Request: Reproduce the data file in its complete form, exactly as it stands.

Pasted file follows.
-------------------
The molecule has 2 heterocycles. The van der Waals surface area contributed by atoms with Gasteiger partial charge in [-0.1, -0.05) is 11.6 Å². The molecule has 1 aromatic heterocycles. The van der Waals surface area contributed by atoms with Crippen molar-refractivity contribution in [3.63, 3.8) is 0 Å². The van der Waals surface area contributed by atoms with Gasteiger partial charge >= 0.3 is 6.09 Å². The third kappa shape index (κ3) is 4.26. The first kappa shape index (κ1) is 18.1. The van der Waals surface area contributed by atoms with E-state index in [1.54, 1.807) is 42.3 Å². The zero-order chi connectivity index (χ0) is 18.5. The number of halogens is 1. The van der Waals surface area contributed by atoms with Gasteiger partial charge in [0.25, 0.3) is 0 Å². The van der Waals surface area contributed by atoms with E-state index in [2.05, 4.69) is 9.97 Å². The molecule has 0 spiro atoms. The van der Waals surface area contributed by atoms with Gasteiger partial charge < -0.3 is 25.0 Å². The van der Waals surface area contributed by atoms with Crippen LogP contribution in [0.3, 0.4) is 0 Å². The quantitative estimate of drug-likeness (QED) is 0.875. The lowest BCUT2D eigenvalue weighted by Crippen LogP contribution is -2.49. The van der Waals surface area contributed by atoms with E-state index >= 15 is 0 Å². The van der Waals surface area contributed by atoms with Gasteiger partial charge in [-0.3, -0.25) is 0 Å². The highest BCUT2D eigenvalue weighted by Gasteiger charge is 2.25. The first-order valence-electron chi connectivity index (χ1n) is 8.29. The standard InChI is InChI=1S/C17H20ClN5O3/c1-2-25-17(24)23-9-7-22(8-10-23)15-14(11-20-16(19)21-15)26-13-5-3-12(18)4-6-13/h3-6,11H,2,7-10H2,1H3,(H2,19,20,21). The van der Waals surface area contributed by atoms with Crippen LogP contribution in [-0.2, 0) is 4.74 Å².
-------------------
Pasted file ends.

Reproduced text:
The molecule has 2 heterocycles. The van der Waals surface area contributed by atoms with Gasteiger partial charge in [-0.1, -0.05) is 11.6 Å². The molecule has 1 aromatic heterocycles. The van der Waals surface area contributed by atoms with Crippen molar-refractivity contribution in [3.63, 3.8) is 0 Å². The van der Waals surface area contributed by atoms with Gasteiger partial charge >= 0.3 is 6.09 Å². The third kappa shape index (κ3) is 4.26. The first kappa shape index (κ1) is 18.1. The van der Waals surface area contributed by atoms with E-state index in [1.54, 1.807) is 42.3 Å². The zero-order chi connectivity index (χ0) is 18.5. The number of halogens is 1. The van der Waals surface area contributed by atoms with Gasteiger partial charge in [0.25, 0.3) is 0 Å². The van der Waals surface area contributed by atoms with E-state index in [2.05, 4.69) is 9.97 Å². The molecule has 0 spiro atoms. The van der Waals surface area contributed by atoms with Gasteiger partial charge < -0.3 is 25.0 Å². The van der Waals surface area contributed by atoms with Crippen LogP contribution in [0.3, 0.4) is 0 Å². The quantitative estimate of drug-likeness (QED) is 0.875. The lowest BCUT2D eigenvalue weighted by Crippen LogP contribution is -2.49. The van der Waals surface area contributed by atoms with E-state index >= 15 is 0 Å². The van der Waals surface area contributed by atoms with Gasteiger partial charge in [-0.3, -0.25) is 0 Å². The highest BCUT2D eigenvalue weighted by Gasteiger charge is 2.25. The first-order valence-electron chi connectivity index (χ1n) is 8.29. The standard InChI is InChI=1S/C17H20ClN5O3/c1-2-25-17(24)23-9-7-22(8-10-23)15-14(11-20-16(19)21-15)26-13-5-3-12(18)4-6-13/h3-6,11H,2,7-10H2,1H3,(H2,19,20,21). The van der Waals surface area contributed by atoms with Crippen LogP contribution in [-0.2, 0) is 4.74 Å².